Egypt: Draft Law Banning Gatherings and Demonstrations In Mosques
In line with the government policy of imposing more exceptional and freedom restricting laws, the Ministry of Wakf (endowment) recently presented a bill banning gatherings and demonstrations inside mosques courtyards, with a three -month imprisonment and LE 500 in financial punishment for anyone who is involved in such acts.
The bill was referred to the President , with a memo of explanation submitted by Minister of Wakf Mahmoud Hamdy Zakzouk in this regard. This of course will expedite the passage of the law without need of being referred to the Parliament, since the President will use his authority provided by the Egyptian constitution. Defending the bill, Zakzouk said in his memo of explanation that the sharia, which is the main source of codification in Egypt, has established rules in mosques which must be followed.
He also added that laws have been issued to regulate the rituals in mosques, citing law 157 for 1960 which entrusts the Ministry of Wakf with mosques and houses of worship, and law 238 for 1996 which makes it illegal to give speeches and religious lessons in mosques without prior written permission from the incumbent authorities.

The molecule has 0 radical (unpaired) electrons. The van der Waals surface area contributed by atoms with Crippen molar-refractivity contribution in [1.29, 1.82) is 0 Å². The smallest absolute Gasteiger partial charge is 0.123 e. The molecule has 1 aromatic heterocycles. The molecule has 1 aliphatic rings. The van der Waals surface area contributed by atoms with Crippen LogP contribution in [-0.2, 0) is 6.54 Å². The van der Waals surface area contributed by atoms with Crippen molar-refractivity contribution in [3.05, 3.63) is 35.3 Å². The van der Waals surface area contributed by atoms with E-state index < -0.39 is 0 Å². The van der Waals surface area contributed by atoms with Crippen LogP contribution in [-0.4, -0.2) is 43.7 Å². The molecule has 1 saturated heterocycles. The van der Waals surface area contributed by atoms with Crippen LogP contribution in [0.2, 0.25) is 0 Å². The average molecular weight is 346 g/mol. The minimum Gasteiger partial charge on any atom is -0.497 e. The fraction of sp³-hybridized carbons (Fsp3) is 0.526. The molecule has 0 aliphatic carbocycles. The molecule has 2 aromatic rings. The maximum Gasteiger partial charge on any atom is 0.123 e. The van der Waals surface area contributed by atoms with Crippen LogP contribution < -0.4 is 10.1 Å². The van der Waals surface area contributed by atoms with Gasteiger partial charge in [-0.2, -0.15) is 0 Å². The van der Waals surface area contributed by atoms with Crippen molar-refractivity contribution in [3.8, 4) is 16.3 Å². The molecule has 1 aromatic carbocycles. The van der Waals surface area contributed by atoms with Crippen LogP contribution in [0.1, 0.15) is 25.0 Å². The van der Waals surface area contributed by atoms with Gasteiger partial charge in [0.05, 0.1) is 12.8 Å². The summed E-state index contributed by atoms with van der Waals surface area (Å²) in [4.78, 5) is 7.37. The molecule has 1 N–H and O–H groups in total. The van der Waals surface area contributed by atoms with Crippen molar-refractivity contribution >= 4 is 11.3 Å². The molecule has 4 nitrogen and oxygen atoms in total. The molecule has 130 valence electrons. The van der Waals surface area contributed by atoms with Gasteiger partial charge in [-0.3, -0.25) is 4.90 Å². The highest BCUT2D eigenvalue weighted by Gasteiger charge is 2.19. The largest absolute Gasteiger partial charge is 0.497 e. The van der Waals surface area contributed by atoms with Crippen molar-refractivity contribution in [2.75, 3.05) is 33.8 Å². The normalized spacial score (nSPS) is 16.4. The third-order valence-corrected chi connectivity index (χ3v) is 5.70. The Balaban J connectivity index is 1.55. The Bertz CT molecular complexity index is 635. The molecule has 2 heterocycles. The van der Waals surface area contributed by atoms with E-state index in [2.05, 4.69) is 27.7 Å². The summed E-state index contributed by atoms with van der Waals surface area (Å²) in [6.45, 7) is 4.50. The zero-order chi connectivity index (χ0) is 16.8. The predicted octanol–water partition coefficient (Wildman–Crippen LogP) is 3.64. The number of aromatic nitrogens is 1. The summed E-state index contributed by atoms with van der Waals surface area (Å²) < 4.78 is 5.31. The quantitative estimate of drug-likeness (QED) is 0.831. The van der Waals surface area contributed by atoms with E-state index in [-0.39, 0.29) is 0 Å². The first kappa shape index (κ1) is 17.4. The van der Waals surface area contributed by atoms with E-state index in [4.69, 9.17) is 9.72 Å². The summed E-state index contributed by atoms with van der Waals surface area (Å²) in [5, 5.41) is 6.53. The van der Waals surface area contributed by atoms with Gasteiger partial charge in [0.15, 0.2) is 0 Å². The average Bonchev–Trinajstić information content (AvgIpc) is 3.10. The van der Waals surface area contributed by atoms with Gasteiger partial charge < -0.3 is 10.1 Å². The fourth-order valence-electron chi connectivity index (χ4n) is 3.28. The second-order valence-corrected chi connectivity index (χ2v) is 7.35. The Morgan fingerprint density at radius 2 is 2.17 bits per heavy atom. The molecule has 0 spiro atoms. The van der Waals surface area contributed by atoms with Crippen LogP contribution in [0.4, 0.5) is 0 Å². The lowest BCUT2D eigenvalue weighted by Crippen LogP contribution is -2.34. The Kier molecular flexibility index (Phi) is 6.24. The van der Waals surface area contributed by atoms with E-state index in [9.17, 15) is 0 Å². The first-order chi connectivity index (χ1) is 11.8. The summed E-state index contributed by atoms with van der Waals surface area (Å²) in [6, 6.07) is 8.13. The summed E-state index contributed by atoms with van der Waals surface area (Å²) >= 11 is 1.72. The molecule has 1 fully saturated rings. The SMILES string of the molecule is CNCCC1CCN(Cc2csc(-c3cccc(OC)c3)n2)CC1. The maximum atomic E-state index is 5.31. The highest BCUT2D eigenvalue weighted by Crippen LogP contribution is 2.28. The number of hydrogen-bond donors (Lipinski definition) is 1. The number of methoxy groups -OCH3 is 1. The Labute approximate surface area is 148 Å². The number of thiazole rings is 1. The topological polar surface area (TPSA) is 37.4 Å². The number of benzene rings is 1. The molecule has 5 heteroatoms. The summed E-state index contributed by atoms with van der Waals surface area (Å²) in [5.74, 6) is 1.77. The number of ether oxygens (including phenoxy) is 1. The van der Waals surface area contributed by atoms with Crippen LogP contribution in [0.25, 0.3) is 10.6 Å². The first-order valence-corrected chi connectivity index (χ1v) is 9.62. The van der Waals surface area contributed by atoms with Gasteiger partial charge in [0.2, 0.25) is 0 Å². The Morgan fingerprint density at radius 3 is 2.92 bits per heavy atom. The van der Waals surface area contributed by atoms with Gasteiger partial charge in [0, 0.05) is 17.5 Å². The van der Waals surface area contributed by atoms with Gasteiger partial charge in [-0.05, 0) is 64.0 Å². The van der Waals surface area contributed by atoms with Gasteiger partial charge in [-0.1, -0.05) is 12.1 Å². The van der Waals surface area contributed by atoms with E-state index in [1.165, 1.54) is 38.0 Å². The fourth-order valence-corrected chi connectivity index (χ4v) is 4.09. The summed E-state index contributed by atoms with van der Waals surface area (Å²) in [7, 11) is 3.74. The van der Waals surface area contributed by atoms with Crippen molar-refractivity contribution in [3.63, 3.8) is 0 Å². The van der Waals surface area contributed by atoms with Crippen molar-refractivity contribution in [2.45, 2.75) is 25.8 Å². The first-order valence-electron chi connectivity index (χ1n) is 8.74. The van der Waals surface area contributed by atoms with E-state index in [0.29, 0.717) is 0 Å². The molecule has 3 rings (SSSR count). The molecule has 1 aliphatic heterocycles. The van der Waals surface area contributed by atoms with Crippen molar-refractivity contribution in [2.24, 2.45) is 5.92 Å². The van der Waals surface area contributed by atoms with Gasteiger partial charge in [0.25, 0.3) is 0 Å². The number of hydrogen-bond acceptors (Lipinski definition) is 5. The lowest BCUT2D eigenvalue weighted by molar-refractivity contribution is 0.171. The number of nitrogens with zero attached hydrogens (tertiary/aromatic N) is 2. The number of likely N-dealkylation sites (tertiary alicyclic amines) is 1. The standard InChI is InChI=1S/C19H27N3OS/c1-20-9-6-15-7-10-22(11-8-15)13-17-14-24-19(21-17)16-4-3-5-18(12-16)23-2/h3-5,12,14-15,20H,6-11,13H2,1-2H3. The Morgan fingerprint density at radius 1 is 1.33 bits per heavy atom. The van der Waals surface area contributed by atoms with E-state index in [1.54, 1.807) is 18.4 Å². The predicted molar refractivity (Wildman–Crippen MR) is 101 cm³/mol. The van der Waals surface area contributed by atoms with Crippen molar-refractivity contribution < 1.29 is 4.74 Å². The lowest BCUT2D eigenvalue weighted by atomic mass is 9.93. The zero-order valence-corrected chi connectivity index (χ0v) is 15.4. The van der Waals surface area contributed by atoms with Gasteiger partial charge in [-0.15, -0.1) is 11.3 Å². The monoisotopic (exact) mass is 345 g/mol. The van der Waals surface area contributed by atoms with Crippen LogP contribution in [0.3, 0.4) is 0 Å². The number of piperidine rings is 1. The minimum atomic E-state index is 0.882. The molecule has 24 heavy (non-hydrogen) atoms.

The minister stated the very reason which prompted his ministry to submit this draft law, by saying that mosques, Al Azhar in particular, are used by some elements to organize demonstrations after Friday sermons, and that some demonstrators go as far as to foment chaos and riots and profane the sanctity of mosques.
The draft law, which will be passed soon, drew a lot of row among a number of circles. In an exclusive statement to Ikhwanweb, Spokesman of MB Parliamentary Bloc Dr. Hamdy Hassan criticized the law by saying that the regime handles all issues from a security rather than a political perspective. He accused the Ministry of Wakf of seeking only to tighten its grip on mosques via such laws.
“This proves that the security mindset is contained in all ministries including the Wakd Ministry which was supposed to give top priority to promoting moderate religious tenets among the Egyptian people in general and the youth in particular”, Hamdy said, adding that the Bloc rejects the law and depicts it as encroachment on the religious freedoms and running counter to the role of mosques in Islam which includes religion and life alike.